Had the law's loophole not been passed, American winemaking would have screeched to a halt. That also means that the vineyards supplying the grapes would have suffered. During Prohibition, grape production overseen by the Roman Catholic Sacramento skyrocketed by 700 percent.

There's no real legitimate reason why you would need to have so much wine for communions. Clearly, having friends at church would mean that you would get access to better parties.

Interestingly enough, it was the Christian church that seemed to celebrate the most when the American Prohibition ended. This was because people kept stealing wine from the church during the Prohibition Era—and at times, it led to the loss of priest lives.

Nowadays, sacramental wine is less than 0.5 percent of all wine sold in the US. Who'd have thought that such a small sliver of commerce would be what saved American winemaking during Prohibition?

The bottom line is that the history of wine and church activities spread wine's use, popularity, and cultivation—and even saved it, at times.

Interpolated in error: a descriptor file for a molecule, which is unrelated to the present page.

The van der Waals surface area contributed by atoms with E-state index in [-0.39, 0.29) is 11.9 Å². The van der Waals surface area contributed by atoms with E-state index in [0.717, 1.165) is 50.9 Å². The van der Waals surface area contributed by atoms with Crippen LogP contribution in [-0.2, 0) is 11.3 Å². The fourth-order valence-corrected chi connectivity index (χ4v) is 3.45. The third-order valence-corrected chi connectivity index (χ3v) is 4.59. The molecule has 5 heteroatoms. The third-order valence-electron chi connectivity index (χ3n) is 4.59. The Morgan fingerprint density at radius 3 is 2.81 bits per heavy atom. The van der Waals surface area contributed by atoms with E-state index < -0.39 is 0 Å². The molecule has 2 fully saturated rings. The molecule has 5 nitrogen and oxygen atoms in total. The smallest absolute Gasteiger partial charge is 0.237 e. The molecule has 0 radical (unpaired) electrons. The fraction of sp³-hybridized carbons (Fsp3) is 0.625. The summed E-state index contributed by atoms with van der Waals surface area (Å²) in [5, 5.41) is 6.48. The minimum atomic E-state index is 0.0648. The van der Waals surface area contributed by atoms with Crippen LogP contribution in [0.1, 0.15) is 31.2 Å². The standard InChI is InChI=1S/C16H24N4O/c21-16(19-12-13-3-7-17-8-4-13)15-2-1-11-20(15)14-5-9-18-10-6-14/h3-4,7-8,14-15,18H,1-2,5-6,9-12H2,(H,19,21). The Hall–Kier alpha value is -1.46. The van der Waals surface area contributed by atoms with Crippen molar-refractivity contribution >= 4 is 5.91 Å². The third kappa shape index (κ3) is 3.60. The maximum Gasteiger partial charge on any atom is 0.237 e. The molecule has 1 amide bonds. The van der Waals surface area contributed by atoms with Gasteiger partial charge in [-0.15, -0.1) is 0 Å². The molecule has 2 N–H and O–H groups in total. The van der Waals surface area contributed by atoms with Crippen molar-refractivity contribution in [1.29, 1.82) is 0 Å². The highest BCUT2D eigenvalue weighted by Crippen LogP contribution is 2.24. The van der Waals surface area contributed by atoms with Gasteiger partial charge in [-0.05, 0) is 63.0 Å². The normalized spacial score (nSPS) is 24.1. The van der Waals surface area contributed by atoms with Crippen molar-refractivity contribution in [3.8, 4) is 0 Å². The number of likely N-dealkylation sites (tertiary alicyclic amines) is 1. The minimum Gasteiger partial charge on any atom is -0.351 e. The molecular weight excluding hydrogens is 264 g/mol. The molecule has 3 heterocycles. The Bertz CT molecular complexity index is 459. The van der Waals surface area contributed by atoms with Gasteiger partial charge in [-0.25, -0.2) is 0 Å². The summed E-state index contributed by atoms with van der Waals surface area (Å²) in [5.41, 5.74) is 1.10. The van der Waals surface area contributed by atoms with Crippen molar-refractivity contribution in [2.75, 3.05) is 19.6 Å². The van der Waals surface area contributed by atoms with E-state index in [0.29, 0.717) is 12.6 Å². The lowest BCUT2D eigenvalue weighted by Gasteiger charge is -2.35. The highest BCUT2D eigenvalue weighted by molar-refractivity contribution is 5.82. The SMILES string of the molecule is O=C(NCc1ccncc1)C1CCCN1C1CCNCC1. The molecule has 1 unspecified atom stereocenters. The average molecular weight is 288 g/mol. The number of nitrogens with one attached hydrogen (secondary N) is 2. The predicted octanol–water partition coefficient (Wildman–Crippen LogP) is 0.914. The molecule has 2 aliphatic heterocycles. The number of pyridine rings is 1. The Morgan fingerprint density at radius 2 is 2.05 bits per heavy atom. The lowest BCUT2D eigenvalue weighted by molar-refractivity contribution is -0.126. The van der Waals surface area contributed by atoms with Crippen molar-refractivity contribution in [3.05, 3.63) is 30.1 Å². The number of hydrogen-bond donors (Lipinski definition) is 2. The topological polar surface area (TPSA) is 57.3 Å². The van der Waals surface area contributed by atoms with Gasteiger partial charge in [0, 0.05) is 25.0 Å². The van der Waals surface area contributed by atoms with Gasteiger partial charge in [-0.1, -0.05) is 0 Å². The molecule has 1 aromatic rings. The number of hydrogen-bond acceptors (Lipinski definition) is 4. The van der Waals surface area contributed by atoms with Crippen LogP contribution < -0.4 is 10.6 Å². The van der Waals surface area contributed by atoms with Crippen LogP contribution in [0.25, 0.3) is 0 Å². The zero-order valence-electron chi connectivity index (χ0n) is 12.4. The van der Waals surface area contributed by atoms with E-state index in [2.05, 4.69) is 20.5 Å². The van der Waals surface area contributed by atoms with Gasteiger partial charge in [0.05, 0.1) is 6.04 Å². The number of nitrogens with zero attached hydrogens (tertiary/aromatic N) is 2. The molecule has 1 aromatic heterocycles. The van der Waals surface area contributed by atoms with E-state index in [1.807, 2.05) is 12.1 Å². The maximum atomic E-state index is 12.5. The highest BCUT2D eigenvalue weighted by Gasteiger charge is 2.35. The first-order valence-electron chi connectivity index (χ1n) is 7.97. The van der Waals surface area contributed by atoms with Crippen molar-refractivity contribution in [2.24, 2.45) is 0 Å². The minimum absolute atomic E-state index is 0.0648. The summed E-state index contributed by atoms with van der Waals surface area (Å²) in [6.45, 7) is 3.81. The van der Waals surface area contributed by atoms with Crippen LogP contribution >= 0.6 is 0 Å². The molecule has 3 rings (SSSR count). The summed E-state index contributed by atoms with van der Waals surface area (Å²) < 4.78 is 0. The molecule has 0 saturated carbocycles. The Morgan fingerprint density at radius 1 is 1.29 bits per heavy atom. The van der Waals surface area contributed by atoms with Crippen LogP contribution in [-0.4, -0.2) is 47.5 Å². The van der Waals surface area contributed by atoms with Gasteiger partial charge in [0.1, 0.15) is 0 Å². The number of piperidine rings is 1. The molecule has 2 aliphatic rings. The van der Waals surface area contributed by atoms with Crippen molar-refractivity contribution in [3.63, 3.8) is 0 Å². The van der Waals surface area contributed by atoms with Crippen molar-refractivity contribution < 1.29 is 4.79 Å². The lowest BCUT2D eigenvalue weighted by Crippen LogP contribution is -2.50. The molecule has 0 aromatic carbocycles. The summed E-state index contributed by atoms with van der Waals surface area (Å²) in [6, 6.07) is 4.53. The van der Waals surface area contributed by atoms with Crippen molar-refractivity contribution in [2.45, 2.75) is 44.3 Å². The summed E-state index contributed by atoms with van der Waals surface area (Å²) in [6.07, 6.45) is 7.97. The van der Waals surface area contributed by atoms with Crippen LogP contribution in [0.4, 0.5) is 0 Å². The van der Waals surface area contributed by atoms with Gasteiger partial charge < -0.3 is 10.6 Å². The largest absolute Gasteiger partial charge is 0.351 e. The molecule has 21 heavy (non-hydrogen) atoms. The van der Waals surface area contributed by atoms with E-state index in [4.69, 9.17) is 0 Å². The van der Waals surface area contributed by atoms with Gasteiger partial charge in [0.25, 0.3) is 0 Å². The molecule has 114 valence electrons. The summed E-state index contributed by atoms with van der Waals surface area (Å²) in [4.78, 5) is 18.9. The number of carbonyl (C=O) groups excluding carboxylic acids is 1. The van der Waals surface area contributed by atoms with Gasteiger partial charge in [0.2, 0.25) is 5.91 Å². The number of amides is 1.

Church history isn't always that exciting, but we can't help but be excited by the fact that churches preserved winemaking for us to enjoy today. If wine and growing grapes wasn't such a prominent part of Christianity, there's no saying it wouldn't have fallen to the wayside over the centuries.

So, go ahead and raise a glass—and praise Christianity for helping us keep one of the greatest drinks to ever be made.


About the Creator

Cato Conroy

Cato Conroy is a Manhattan-based writer who yearns for a better world. He loves to write about politics, news reports, and interesting innovations that will impact the way we live.